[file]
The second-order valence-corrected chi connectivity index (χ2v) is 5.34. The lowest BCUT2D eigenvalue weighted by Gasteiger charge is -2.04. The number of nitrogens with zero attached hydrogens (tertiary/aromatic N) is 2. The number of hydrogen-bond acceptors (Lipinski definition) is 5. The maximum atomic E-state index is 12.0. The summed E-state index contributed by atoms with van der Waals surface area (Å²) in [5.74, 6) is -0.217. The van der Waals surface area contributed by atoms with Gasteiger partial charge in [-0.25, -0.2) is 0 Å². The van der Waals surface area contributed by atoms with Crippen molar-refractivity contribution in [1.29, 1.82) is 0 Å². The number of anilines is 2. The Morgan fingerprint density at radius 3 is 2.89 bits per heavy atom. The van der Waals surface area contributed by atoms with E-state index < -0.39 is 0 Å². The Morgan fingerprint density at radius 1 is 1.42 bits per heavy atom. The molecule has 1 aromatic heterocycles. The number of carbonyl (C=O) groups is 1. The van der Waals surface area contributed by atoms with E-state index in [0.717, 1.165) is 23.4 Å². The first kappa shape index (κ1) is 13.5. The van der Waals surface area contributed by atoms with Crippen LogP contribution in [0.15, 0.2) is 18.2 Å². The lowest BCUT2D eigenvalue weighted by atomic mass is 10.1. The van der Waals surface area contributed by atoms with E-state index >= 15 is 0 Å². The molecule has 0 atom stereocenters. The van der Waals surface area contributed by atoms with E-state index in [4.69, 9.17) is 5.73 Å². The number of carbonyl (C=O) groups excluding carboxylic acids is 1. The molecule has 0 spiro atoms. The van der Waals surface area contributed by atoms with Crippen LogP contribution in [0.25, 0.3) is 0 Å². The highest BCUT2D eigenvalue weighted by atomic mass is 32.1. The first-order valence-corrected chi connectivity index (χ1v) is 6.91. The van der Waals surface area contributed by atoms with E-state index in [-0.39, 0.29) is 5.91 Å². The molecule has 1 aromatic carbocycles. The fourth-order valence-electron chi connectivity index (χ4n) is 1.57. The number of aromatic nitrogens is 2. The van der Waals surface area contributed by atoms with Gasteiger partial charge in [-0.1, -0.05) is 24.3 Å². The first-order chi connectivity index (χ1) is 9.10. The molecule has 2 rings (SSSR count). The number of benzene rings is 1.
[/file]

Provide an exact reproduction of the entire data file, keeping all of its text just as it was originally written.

The second-order valence-corrected chi connectivity index (χ2v) is 5.34. The lowest BCUT2D eigenvalue weighted by Gasteiger charge is -2.04. The number of nitrogens with zero attached hydrogens (tertiary/aromatic N) is 2. The number of hydrogen-bond acceptors (Lipinski definition) is 5. The maximum atomic E-state index is 12.0. The summed E-state index contributed by atoms with van der Waals surface area (Å²) in [5.74, 6) is -0.217. The van der Waals surface area contributed by atoms with Gasteiger partial charge in [-0.25, -0.2) is 0 Å². The van der Waals surface area contributed by atoms with Crippen molar-refractivity contribution in [1.29, 1.82) is 0 Å². The number of anilines is 2. The Morgan fingerprint density at radius 3 is 2.89 bits per heavy atom. The van der Waals surface area contributed by atoms with E-state index < -0.39 is 0 Å². The Morgan fingerprint density at radius 1 is 1.42 bits per heavy atom. The molecule has 1 aromatic heterocycles. The number of carbonyl (C=O) groups is 1. The van der Waals surface area contributed by atoms with E-state index in [0.717, 1.165) is 23.4 Å². The first kappa shape index (κ1) is 13.5. The van der Waals surface area contributed by atoms with Crippen LogP contribution in [0.15, 0.2) is 18.2 Å². The lowest BCUT2D eigenvalue weighted by atomic mass is 10.1. The van der Waals surface area contributed by atoms with E-state index >= 15 is 0 Å². The molecule has 0 atom stereocenters. The van der Waals surface area contributed by atoms with E-state index in [4.69, 9.17) is 5.73 Å². The number of carbonyl (C=O) groups excluding carboxylic acids is 1. The molecule has 0 spiro atoms. The van der Waals surface area contributed by atoms with Crippen LogP contribution in [0.25, 0.3) is 0 Å². The highest BCUT2D eigenvalue weighted by atomic mass is 32.1. The first-order valence-corrected chi connectivity index (χ1v) is 6.91. The van der Waals surface area contributed by atoms with E-state index in [-0.39, 0.29) is 5.91 Å². The molecule has 1 aromatic carbocycles. The fourth-order valence-electron chi connectivity index (χ4n) is 1.57. The number of aromatic nitrogens is 2. The van der Waals surface area contributed by atoms with Gasteiger partial charge in [-0.1, -0.05) is 24.3 Å². The first-order chi connectivity index (χ1) is 9.10. The molecule has 2 rings (SSSR count). The number of benzene rings is 1.